It’s a common saying to enjoy the small things but I have never really noticed myself doing so until now. I think the reason being is because here I don’t have unlimited access to my phone like I do in the United States and I also don’t have my car. I spend more time noticing things that I would most likely bypass if I were to be distracted by a phone or driving. Somedays I walk down the street and think how beautiful everything around me is. Simple things like the beaches, sunsets or laughter of children playing in a park put a smile on my face. For me this is something I want to continue to implement in my life after Brazil. I don’t want to forget the simplicities of life and becomd distracted 24/7. I want to continue to appreciate what I am surrounded by.

Salvador shirts off

4. You don’t have to always follow the rules

Brazilians are very laid back about following the rules. If you get on a bus and don’t have the correct change, the driver will simply let it slide and allow you to ride for free. If a class starts at 11 and you’re there at 11:15, no one will say anything. If you don’t have the exact change in a taxi, it’s no problem, no one will make it a big deal. The list could go on and on. This is life here. No one frets over small matters and everyone bends the rules. I’m not saying it can work everywhere but it’s something unique about the Brazilian way of life.


5. Celebrate anything you can 

Carnaval, birthdays, holidays, tuesdays, you name it and you can celebrate it. Sometimes I don’t even know what I am celebrating but I know I don’t have school so it’s a celebration. Brazilians love celebration and they can turn any occasion into a party.


6. Don’t stereotype 

Before I came to Brazil, everyone looked at me as if I were crazy. People constantly said to me why do you want to go to South America?, Do you know how dangerous Brazil is?, You are going to get robbed, I hope you know what your in for, São Paulo is one of the most dangerous cities in the world. With all of that being said when I first came here I was a little worried. I walked down the street for about a month mean mugging everyone because I thought I was going to get robbed. I looked at everyone as if they were my enemy. My best friend Katherine even went to the extent of buying a knife proof backpack for school so that no one could cut her book bag open and steal all of her stuff. I now look back and laugh. Brazil has been nothing like what people tried to burn into my head. Of course there are places where you should stay aware of your surroundings but overall it’s like New York, theres bad parts of town but theres amazing parts too. This isn’t to say that bad things can’t happen but it’s more to say bad things can happen anywhere you go. Not only in the places that you stereotype them to happen.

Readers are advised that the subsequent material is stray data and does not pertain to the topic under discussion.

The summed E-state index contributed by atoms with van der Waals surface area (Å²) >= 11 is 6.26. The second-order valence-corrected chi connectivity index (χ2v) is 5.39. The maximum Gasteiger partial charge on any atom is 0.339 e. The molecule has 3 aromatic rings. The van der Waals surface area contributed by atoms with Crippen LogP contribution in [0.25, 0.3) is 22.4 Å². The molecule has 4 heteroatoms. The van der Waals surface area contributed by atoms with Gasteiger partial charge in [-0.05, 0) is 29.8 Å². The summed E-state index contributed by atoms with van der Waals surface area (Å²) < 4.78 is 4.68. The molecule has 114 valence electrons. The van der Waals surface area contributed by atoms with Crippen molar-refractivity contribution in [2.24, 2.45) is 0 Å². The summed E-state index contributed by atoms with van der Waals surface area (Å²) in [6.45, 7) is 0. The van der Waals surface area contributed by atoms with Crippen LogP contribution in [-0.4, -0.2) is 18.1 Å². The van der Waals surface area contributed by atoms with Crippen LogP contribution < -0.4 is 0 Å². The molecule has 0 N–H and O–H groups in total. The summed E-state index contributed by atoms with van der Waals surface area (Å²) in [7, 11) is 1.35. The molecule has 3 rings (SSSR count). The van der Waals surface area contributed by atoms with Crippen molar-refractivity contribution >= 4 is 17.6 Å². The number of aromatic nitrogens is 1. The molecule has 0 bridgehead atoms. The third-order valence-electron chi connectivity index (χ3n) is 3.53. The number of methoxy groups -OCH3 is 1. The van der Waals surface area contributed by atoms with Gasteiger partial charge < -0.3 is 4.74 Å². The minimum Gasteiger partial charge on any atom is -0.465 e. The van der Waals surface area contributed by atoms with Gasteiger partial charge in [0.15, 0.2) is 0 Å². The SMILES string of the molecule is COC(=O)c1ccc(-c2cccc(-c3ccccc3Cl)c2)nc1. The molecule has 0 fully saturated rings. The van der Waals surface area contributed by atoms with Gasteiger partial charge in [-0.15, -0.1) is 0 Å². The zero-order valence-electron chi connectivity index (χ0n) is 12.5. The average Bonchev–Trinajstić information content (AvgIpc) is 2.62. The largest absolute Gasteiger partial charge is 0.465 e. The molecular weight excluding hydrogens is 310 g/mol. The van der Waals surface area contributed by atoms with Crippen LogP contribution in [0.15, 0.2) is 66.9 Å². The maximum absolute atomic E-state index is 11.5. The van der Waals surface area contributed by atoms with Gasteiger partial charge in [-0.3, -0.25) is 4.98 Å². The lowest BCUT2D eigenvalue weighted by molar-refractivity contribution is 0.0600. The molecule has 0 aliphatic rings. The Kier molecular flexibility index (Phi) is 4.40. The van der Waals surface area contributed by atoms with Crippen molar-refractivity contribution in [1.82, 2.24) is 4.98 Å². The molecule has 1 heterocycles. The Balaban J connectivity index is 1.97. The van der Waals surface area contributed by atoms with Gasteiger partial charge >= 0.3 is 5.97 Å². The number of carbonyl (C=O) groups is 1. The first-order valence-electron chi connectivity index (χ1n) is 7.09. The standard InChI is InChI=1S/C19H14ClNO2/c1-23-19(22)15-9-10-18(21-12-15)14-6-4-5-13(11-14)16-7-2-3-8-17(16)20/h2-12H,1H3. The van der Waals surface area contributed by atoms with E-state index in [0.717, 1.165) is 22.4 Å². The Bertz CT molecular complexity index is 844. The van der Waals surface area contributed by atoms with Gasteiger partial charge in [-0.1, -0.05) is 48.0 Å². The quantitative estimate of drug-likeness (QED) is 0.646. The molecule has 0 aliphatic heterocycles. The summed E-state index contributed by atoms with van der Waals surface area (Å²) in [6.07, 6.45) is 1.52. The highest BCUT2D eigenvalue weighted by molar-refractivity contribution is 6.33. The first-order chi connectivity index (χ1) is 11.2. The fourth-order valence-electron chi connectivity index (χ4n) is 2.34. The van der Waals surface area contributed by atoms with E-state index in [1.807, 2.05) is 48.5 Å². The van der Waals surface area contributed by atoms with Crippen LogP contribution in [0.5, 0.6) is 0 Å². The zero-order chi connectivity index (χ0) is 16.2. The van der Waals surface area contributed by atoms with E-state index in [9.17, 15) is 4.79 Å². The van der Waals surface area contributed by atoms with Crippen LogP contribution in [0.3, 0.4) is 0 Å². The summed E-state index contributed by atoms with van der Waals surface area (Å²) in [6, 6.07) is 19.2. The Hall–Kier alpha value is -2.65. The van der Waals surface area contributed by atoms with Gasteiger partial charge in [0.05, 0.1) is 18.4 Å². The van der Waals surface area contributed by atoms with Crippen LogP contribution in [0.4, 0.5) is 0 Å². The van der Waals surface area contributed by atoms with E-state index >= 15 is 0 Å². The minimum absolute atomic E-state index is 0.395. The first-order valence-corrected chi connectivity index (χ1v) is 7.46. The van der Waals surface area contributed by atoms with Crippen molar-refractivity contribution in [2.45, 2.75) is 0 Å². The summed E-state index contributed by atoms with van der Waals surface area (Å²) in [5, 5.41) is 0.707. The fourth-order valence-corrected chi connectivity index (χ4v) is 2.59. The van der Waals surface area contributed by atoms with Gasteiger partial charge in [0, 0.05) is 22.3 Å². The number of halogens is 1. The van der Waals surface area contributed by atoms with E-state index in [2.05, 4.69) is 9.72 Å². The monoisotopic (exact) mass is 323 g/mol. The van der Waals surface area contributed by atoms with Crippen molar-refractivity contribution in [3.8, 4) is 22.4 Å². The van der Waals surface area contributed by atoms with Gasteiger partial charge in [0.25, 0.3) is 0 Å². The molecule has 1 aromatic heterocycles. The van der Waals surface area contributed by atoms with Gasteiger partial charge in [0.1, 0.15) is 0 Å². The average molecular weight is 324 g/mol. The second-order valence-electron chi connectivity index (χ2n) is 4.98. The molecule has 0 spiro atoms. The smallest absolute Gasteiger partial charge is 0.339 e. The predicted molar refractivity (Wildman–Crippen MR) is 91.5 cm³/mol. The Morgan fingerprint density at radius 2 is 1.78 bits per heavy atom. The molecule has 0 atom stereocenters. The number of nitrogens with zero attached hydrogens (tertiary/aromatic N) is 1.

After spending almost half a year in Brazil I’m happy to say that this country has taught me a lot about life through it’s beauty, culture and people. This experience has had an impact on my perceptions of life far more than I would have ever imagined. I’m very thankfully that this is the country I chose for my semester abroad and I definitely would not change my decision if I were to go back in time.